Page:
8 things to watch at the NDP convention

The anticipation has been building for seven months and New Democrats will finally elect their permanent leader to replace the late Jack Layton at a two-day convention that begins Friday. Here are eight things to keep your eye on this weekend.
The NDP's leadership convention gets underway Friday in Toronto and on Saturday, a new leader of the Official Opposition will be announced. (Nathan Denette/Canadian Press)

The NDP's leadership convention officially begins at 12:30 p.m. Friday, and a permanent leader will finally be chosen sometime on Saturday.

Niki Ashton, Nathan Cullen, Paul Dewar, Thomas Mulcair, Peggy Nash, Martin Singh, and Brian Topp have been battling it out and while pundits say there are front-runners, it's not clear who is going to win or how events will unfold.

More than 3,000 New Democrats will be at the Metro Toronto Convention Centre and more than 47,000 have already cast their ballots in advance by voting online and by mail. Leadership conventions can be filled with drama and surprises and this one is shaping up to be one filled with excitement, suspense, but also nostalgia and other emotions.

New Democrats say this is the leadership race no one wanted – it was prompted by the death of Jack Layton and the leader who brought the party to Official Opposition won't be far from their thoughts as they choose the person to succeed him.

Here are a few things to watch for throughout the weekend:

1. Leadership showcases

After the official greetings and welcomes, the first event of the two-day convention is the leadership showcases. Each candidate has 20 minutes to boast about themselves and make their final pitch for votes. The candidates will make speeches, have video presentations, and may have some surprises up their sleeves – it's up to them how they use the time.

Paul Dewar, for example, is having MP Charlie Angus, a musician, perform an original song with a Canadian hip-hop artist whose name remains a mystery. The showcases could be make or break moments for the candidates as they try to convince New Democrats that they are the best choice. Watch for the audience reaction too to see who pulls off a successful showcase and if there are any flops.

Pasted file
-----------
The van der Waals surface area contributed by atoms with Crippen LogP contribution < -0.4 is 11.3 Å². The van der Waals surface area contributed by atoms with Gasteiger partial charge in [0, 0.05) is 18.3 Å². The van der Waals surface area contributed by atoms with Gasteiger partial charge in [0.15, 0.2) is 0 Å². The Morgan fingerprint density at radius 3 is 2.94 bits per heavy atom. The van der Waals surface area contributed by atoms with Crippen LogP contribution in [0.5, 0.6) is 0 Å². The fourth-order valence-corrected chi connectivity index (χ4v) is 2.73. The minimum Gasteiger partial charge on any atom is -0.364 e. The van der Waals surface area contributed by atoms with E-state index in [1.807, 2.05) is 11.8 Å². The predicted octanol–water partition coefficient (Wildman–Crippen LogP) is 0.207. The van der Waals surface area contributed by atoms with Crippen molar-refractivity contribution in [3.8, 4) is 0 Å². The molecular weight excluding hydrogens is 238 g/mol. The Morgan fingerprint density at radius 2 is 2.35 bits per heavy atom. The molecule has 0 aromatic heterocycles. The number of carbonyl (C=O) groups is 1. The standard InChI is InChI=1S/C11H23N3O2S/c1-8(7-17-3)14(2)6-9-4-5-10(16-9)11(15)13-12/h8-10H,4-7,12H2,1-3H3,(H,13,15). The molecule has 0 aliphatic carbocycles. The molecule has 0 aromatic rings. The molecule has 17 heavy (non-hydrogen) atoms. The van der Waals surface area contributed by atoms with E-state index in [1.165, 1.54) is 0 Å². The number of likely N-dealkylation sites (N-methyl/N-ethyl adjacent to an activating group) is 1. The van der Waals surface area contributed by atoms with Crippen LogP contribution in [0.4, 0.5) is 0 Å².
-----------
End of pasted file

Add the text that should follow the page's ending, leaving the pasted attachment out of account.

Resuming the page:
2. Jack Layton tribute

The NDP's former leader Jack Layton died in August 2011 from cancer. A special tribute will be paid to him at the NDP's convention this weekend. (Darryl Dyck/Canadian Press)

The special tribute to the NDP's late leader who died of cancer in August will get underway at 7 p.m. on Friday night. It will feature remarks from Layton's family and others and a video presentation. What you won't see in the video or on stage is anyone who is running to replace him, a strategic decision that was made given that voting will be underway at the time the tribute is taking place. Layton's wife, Olivia Chow, a Toronto MP, did not publicly endorse a candidate.

3. Social media

Social media is going to play an important role at this convention, particularly because many members will be staying plugged in to what's happening through their smartphones. Twitter, Facebook, texts and emails will tell people who's still in, who is out, when the voting is open and closed and what the atmosphere is like for those who aren't there in person. The candidates will also be relying on social media for their get-out-the-vote strategies as the day goes on. The convention is also being livestreamed on the NDP's website and it will also be broadcast on television.

4. Hospitality suites